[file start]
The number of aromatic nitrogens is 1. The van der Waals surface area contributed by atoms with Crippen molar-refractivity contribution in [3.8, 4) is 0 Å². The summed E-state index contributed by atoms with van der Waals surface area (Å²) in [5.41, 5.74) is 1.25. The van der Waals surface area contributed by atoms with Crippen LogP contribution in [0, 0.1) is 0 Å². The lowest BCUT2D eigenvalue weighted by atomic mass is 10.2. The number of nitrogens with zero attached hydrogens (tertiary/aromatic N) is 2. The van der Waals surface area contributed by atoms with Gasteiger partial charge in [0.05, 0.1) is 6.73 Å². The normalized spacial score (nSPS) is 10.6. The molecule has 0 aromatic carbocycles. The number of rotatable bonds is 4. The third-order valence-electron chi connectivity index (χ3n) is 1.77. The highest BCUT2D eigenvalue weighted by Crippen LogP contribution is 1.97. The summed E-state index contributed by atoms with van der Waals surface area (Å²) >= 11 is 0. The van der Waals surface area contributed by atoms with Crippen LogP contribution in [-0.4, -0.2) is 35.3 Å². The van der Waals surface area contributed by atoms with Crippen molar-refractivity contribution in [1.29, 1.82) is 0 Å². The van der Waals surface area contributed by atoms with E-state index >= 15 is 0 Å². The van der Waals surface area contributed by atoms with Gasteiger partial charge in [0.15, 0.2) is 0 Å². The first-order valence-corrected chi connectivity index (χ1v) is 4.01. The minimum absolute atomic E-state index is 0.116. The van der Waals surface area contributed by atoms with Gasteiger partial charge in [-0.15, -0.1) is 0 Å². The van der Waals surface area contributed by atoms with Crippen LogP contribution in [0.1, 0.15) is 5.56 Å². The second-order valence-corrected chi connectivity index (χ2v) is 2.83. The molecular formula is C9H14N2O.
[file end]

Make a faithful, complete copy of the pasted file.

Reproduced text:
The number of aromatic nitrogens is 1. The van der Waals surface area contributed by atoms with Crippen molar-refractivity contribution in [3.8, 4) is 0 Å². The summed E-state index contributed by atoms with van der Waals surface area (Å²) in [5.41, 5.74) is 1.25. The van der Waals surface area contributed by atoms with Crippen LogP contribution in [0, 0.1) is 0 Å². The lowest BCUT2D eigenvalue weighted by atomic mass is 10.2. The number of nitrogens with zero attached hydrogens (tertiary/aromatic N) is 2. The van der Waals surface area contributed by atoms with Gasteiger partial charge in [0.05, 0.1) is 6.73 Å². The normalized spacial score (nSPS) is 10.6. The molecule has 0 aromatic carbocycles. The number of rotatable bonds is 4. The third-order valence-electron chi connectivity index (χ3n) is 1.77. The highest BCUT2D eigenvalue weighted by Crippen LogP contribution is 1.97. The summed E-state index contributed by atoms with van der Waals surface area (Å²) >= 11 is 0. The van der Waals surface area contributed by atoms with Crippen LogP contribution in [-0.4, -0.2) is 35.3 Å². The van der Waals surface area contributed by atoms with Crippen molar-refractivity contribution in [1.29, 1.82) is 0 Å². The van der Waals surface area contributed by atoms with E-state index >= 15 is 0 Å². The van der Waals surface area contributed by atoms with Gasteiger partial charge in [0.15, 0.2) is 0 Å². The first-order valence-corrected chi connectivity index (χ1v) is 4.01. The minimum absolute atomic E-state index is 0.116. The van der Waals surface area contributed by atoms with Gasteiger partial charge in [-0.15, -0.1) is 0 Å². The van der Waals surface area contributed by atoms with Crippen LogP contribution in [0.1, 0.15) is 5.56 Å². The second-order valence-corrected chi connectivity index (χ2v) is 2.83. The molecular formula is C9H14N2O.